Victor Davis Hanson, like many others before him (and like) me, sees the unraveling of America portended by Petronius’s The Satyricon (ca. 60 AD):
Certain themes … are timeless and still resonate today.
The abrupt transition from a society of rural homesteaders into metropolitan coastal hubs had created two Romes. One world was a sophisticated and cosmopolitan network of traders, schemers, investors, academics, and deep-state imperial cronies. Their seaside corridors were not so much Roman as Mediterranean. And they saw themselves more as “citizens of the world” than as mere Roman citizens.
In the novel, vast, unprecedented wealth had produced license. On-the-make urbanites suck up and flatter the childless rich in hopes of being given estates rather than earning their own money….
[The] novel’s accepted norms are pornography, gratuitous violence, sexual promiscuity, transgenderism, delayed marriage, childlessness, fear of aging, homelessness, social climbing, ostentatious materialism, prolonged adolescence, and scamming and conning in lieu of working.
The characters are fixated on expensive fashion, exotic foods, and pretentious name-dropping. They are the lucky inheritors of a dynamic Roman infrastructure that had globalized three continents. Rome had incorporated the shores of the Mediterranean under uniform law, science, institutions—all kept in check by Roman bureaucracy and the overwhelming power of the legions, many of them populated by non-Romans.
Never in the history of civilization had a generation become so wealthy and leisured, so eager to gratify every conceivable appetite—and yet so bored and unhappy.
But there was also a second Rome in the shadows. Occasionally the hipster antiheroes of the novel bump into old-fashioned rustics, shopkeepers, and legionaries. They are what we might now call the ridiculed “deplorables” and “clingers.”…
Globalization had enriched and united non-Romans into a world culture. That was an admirable feat. But such homogenization also attenuated the very customs, traditions, and values that had led to such astounding Roman success in the first place….
But the new empire also diluted a noble and unique Roman agrarianism. It eroded nationalism and patriotism. The empire’s wealth, size, and lack of cohesion ultimately diminished Roman unity, as well as traditional marriage, child-bearing, and autonomy….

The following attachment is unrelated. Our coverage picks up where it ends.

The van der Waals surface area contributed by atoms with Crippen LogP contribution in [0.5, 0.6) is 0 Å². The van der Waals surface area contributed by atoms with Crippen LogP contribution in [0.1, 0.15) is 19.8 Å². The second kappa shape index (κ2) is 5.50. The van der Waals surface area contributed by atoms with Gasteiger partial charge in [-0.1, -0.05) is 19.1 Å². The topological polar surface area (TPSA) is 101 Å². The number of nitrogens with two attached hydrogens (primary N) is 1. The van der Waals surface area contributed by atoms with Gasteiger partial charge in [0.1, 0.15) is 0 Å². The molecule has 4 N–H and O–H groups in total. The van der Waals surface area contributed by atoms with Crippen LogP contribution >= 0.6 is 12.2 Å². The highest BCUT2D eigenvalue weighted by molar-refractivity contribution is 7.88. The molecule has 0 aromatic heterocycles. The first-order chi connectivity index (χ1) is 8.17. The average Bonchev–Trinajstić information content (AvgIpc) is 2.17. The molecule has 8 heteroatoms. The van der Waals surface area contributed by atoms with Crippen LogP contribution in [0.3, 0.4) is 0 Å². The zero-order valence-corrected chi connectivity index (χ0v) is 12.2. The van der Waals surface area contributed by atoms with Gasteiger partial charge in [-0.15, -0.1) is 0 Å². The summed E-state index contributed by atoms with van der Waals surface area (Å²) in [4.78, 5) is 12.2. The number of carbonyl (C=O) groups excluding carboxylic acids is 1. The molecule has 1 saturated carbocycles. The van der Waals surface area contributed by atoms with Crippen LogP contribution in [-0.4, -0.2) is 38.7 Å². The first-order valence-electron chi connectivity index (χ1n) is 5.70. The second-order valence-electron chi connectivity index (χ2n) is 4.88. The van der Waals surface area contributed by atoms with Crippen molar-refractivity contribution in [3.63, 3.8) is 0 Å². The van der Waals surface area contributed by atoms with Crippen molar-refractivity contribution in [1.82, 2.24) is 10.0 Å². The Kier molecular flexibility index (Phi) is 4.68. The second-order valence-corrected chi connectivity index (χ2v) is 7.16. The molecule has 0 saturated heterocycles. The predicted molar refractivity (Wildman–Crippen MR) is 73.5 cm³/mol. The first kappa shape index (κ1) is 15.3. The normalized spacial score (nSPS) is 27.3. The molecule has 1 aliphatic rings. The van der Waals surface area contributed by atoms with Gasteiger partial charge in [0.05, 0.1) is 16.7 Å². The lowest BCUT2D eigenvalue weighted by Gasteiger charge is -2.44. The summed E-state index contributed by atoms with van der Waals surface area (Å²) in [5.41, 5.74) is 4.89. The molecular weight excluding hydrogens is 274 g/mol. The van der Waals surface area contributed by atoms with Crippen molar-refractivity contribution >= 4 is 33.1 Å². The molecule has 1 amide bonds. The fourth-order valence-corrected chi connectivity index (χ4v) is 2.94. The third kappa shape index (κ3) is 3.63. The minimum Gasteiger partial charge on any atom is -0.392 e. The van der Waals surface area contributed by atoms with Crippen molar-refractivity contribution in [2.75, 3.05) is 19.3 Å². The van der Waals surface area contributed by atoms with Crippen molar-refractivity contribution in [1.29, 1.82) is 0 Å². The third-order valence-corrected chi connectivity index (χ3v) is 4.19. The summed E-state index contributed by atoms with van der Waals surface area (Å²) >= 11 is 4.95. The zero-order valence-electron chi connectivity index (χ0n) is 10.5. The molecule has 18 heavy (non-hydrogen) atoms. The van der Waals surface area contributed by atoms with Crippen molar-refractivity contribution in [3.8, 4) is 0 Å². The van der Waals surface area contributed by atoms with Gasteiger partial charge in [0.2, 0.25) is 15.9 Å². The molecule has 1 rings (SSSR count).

[W]ide reading ensures erudition and sophistication, and helps science supplant superstition. But sometimes education is also ambiguous. Students become idle, pretentious loafers. Professors are no different from loud pedants. Writers are trite and boring. Elite pundits sound like gasbags.
Petronius seems to imply that whatever the Rome of his time was, it was likely not sustainable—but would at least be quite exciting in its splendid decline.
Petronius also argues that with too much rapid material progress comes moral regress. His final warning might be especially troubling for the current generation of Western Europeans and Americans. Even as we brag of globalizing the world and enriching the West materially and culturally, we are losing our soul in the process.
Getting married, raising families, staying in one place, still working with our hands, and postponing gratification may be seen as boring and out of date. But nearly 2,000 years later, all of that is what still keeps civilization alive.
Hanson omits — because Petronious’s prescience was limited — the end game, in which the glory that was Rome was extinguished by internal rot, military failure, and invasion. The first of those — internal rot –is well underway in the United States, “thanks” to the Democrat Party. The second — military failure — has become more or less a habit since the Korean War — a habit that will resume with the eventual return to power of the Democrat Party. The third — invasion — probably will be accomplished in bloodless form by the determination of China’s leadership, when a Democrat administration (having disarmed the country) accedes to military and economic coercion.
And, ironically (but blessedly) that will put paid to the kinds of excesses that Democrats have fostered in their zeal for (evanescent) power: pornography, gratuitous violence, sexual promiscuity, transgenderism, delayed marriage, childlessness, fear of aging, homelessness, social climbing, ostentatious materialism, prolonged adolescence, and scamming and conning in lieu of working.
America’s virtual state of servitude will also put paid to the last vestiges of liberty in the land, though they would have eventually disappeared under Democrat rule.